One thing I would caution is not to assume you know cause and effect. Everything you SEE might be symptom and cause might be invisible. Or a lot of it might be need of meds. Or it might be PTSD from past events (like finding your dad or things from your past which had a bigger impact than you might have realized). An example is a lot of my anxiety (which is always based on fear) comes from very real things from my childhood. And it sort of dominoed on me. My therapist says that people often come to therapy expecting to find one big AHA event or problem that everything else sort of started/is hinged. And it is rarely one thing.

    My therapist had me read Jill Bolte Taylor's My Stroke of Insight
    It is not a self help book
    It is the story of retraining neuro pathways
    And that is a lot of what we have to do
    You have already retrained yourself with tangible habits
    (Food, exercise, etc)
    Emotional and thought processes can be retrained too.

  7. Oh Jeanette, you beautiful girl! I call BS on the "not exceptional" bit. It takes an exceptional person to do everyday what you do everyday. I've always thought you were beautiful, the raven hair, the clear blue eyes, the tiny waist, the long lean look of your figure. (Is that creepy, me saying all that? I don't mean it to be.) :-)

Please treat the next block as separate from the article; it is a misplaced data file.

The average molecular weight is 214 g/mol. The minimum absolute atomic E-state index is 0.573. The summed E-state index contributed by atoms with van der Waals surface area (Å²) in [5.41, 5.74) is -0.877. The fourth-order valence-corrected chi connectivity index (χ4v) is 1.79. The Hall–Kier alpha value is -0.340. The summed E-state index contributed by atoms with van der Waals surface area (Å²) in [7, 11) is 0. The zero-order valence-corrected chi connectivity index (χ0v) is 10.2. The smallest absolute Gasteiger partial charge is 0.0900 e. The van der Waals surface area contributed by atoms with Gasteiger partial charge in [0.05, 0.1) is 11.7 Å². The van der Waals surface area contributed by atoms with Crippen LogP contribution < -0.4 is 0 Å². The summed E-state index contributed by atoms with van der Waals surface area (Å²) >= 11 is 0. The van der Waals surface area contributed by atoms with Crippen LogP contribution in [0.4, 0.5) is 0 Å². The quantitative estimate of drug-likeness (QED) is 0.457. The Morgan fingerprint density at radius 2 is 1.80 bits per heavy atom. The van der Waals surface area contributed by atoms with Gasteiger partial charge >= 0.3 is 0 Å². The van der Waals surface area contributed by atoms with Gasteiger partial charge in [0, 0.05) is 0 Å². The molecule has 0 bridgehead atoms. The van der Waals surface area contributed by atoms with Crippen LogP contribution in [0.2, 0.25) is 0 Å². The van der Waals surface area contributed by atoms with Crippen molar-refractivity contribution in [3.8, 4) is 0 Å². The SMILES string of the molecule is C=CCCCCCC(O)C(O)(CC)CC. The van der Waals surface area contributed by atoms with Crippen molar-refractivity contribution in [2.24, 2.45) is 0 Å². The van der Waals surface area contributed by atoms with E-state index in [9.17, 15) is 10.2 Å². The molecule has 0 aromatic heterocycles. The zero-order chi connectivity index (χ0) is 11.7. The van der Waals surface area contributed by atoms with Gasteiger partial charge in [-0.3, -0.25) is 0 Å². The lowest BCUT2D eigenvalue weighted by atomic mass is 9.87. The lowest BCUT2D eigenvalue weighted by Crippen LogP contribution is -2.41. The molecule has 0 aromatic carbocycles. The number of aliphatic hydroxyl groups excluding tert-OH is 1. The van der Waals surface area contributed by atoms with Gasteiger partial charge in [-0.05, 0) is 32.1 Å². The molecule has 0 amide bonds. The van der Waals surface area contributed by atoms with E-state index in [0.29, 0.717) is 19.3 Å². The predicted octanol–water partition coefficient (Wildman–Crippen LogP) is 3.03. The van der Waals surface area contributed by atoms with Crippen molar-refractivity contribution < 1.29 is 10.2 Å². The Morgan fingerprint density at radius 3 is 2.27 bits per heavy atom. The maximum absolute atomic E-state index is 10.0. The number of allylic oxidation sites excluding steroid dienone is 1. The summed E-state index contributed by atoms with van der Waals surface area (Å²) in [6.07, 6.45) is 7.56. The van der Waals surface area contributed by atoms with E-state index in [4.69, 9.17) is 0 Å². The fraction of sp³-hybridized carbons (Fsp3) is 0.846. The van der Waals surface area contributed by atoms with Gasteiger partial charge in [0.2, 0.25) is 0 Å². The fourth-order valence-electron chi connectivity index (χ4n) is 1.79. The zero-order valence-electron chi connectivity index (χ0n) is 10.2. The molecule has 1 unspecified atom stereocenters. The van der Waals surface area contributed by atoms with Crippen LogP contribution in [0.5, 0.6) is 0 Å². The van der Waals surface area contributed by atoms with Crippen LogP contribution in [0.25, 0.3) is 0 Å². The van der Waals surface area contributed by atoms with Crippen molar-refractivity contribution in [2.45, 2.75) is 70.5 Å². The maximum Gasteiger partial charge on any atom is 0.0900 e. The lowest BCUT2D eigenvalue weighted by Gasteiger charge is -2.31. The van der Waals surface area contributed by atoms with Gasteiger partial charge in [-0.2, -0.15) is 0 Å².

8. I can totally relate to so much about this post. Thanks for sharing. Makes me realize that I am not alone in my feelings about myself. You are such a gorgeous woman. Inside and out. I definitely need to follow suit. Therapy is definitely something that needs to be in my future too:)

  9. "Healthy eating, being active, caring for your MIND and your SPIRIT." Love that sentence.


    Who says life is easy - it isn't - it' s how we deal with things that are important.

    Take Care - Take Heart

    All the best Jan

  10. Glad you are seeing a therapist. You've undergone a lot of body and life changes. Makes sense to work through things now. Much better to do before you have kiddos (if you are planning). Take care and my life is better from my therapy from 10 years ago each and every day. I realize I can't learn everything from my family of origin. You are young. Glad you are taking this step. :)